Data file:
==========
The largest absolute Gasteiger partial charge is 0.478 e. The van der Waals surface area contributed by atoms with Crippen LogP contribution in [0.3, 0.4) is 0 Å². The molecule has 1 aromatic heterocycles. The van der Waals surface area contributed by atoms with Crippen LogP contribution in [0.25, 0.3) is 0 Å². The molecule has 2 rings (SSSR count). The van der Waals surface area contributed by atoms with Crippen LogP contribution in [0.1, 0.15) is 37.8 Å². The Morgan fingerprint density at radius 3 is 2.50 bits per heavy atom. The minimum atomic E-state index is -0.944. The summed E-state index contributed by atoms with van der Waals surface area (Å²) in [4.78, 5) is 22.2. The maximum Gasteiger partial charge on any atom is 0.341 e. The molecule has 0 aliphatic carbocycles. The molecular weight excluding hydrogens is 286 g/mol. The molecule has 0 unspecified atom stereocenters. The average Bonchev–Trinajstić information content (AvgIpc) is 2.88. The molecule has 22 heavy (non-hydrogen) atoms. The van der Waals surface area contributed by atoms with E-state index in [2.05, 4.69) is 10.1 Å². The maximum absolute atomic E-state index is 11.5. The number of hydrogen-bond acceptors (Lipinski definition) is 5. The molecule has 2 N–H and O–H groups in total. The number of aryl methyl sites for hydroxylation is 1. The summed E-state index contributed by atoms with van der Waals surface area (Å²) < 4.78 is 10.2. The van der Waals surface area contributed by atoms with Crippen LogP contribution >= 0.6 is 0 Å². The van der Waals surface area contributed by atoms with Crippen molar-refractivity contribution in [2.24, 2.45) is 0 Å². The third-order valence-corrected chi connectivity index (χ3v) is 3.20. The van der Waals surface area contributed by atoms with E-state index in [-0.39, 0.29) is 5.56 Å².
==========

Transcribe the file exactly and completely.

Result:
The largest absolute Gasteiger partial charge is 0.478 e. The van der Waals surface area contributed by atoms with Crippen LogP contribution in [0.3, 0.4) is 0 Å². The molecule has 1 aromatic heterocycles. The van der Waals surface area contributed by atoms with Crippen LogP contribution in [0.25, 0.3) is 0 Å². The molecule has 2 rings (SSSR count). The van der Waals surface area contributed by atoms with Crippen LogP contribution in [0.1, 0.15) is 37.8 Å². The Morgan fingerprint density at radius 3 is 2.50 bits per heavy atom. The minimum atomic E-state index is -0.944. The summed E-state index contributed by atoms with van der Waals surface area (Å²) in [4.78, 5) is 22.2. The maximum Gasteiger partial charge on any atom is 0.341 e. The molecule has 0 aliphatic carbocycles. The molecular weight excluding hydrogens is 286 g/mol. The molecule has 0 unspecified atom stereocenters. The average Bonchev–Trinajstić information content (AvgIpc) is 2.88. The molecule has 22 heavy (non-hydrogen) atoms. The van der Waals surface area contributed by atoms with E-state index in [2.05, 4.69) is 10.1 Å². The maximum absolute atomic E-state index is 11.5. The number of hydrogen-bond acceptors (Lipinski definition) is 5. The molecule has 2 N–H and O–H groups in total. The number of aryl methyl sites for hydroxylation is 1. The summed E-state index contributed by atoms with van der Waals surface area (Å²) < 4.78 is 10.2. The van der Waals surface area contributed by atoms with Crippen LogP contribution >= 0.6 is 0 Å². The van der Waals surface area contributed by atoms with Crippen molar-refractivity contribution in [2.24, 2.45) is 0 Å². The third-order valence-corrected chi connectivity index (χ3v) is 3.20. The van der Waals surface area contributed by atoms with E-state index in [-0.39, 0.29) is 5.56 Å².